An urgent application to interdict President Kgalema Motlanthe from proclaiming the election date was struck off the roll in the Pretoria High Court on Wednesday.
The application, brought by the Freedom Front Plus (FF+) on behalf of expatriate Willem Richter, would not be heard by Judge Aubrey Ledwaba as he deemed it in ”contemptuous disregard” of court procedures.
”It’s struck from the roll and each party is to pay its own costs,” he said.
Ledwaba, who said he had not looked at the merits or demerits of the case, said he took issue with the applicant’s submission that the matter was urgent.
He said ”unreasonably short time” had been afforded to Motlanthe, the Independent Electoral Commission (IEC) and the minister of home affairs to submit affidavits.
”In my view it constitutes an abuse and disregard for the practice [of the court].”
Speaking outside the court, FF+ MP Willie Spies said Ledwaba’s ruling did not dampen the party’s spirits that the Constitutional Court would rule in favour of registered voters casting their ballots overseas.
”We all know that we succeeded with the main application, the important application [on Monday], which actually deals with the issue of the right of registered voters overseas to vote.”
The Pretoria High Court ruled on Monday that South Africans living abroad be allowed to vote in the upcoming general elections.
The court ruled that the Electoral Act ”limited” the casting of votes to people temporarily living abroad.
It referred the judgement to the Constitutional Court for confirmation.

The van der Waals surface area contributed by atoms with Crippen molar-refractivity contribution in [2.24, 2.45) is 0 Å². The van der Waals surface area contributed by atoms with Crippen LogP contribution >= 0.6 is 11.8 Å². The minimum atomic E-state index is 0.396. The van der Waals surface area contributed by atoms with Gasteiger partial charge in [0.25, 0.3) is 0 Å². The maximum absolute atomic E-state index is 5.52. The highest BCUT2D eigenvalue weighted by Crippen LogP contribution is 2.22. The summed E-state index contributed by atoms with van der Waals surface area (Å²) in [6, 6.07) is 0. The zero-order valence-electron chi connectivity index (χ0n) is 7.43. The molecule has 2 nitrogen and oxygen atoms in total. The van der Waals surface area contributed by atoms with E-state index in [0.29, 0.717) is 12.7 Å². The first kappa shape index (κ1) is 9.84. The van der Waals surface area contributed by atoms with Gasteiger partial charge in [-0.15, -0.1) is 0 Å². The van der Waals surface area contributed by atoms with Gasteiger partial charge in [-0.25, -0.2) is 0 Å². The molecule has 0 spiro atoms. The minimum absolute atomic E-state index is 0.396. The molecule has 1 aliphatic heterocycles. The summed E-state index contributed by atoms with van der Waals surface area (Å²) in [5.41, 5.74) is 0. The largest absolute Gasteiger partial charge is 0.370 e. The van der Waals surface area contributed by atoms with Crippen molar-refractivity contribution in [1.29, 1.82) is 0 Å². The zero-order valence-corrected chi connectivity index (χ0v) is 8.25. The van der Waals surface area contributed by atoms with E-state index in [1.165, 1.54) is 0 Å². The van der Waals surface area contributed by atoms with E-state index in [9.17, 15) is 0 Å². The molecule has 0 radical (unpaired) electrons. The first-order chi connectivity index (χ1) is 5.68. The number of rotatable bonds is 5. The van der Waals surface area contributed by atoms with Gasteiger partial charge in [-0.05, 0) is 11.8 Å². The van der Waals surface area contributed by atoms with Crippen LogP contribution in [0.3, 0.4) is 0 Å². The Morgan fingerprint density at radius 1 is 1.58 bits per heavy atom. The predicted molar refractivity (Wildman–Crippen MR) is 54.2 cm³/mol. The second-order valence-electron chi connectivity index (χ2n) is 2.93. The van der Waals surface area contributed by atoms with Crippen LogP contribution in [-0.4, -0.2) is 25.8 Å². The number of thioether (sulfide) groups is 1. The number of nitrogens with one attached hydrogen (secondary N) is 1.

”The Constitutional Court is able … to make sure that justice does prevail regardless of what has been decided here today,” said Spies.
The FF+ had applied to interdict the Presidency from proclaiming the election to give the Constitutional Court time to consider whether it would confirm Monday’s Pretoria High Court ruling.
Meanwhile, Constitutional law expert and University of South Africa Professor Shadrack Gutto said the Constitutional Court’s task in considering the ruling would be arduous one.
He said: ”It was an important application … political participation is central to constitutional provisions but the application comes very late and close to the election.”
Gutto added: ”It will create a real test for the Constitutional Court in the sense that elections cannot be delayed, the terms of office of the current government are prescribed and anything which will delay the process is something that the Constitutional Court will frown upon.”
Chief communications officer at the IEC Kate Bapela could not be reached for comment.
Meanwhile, the South African Youth Forum Abroad, a global organisation of South Africans living abroad, has organised a protest rally against being excluded from voting.
The march will take place in London on March 14.
Joseph Mohajane, spokesperson of the Department of Home Affairs, told the Mail & Guardian Online that they would ”only comment on the issue once [they] have heard the position of the Constitutional Court”.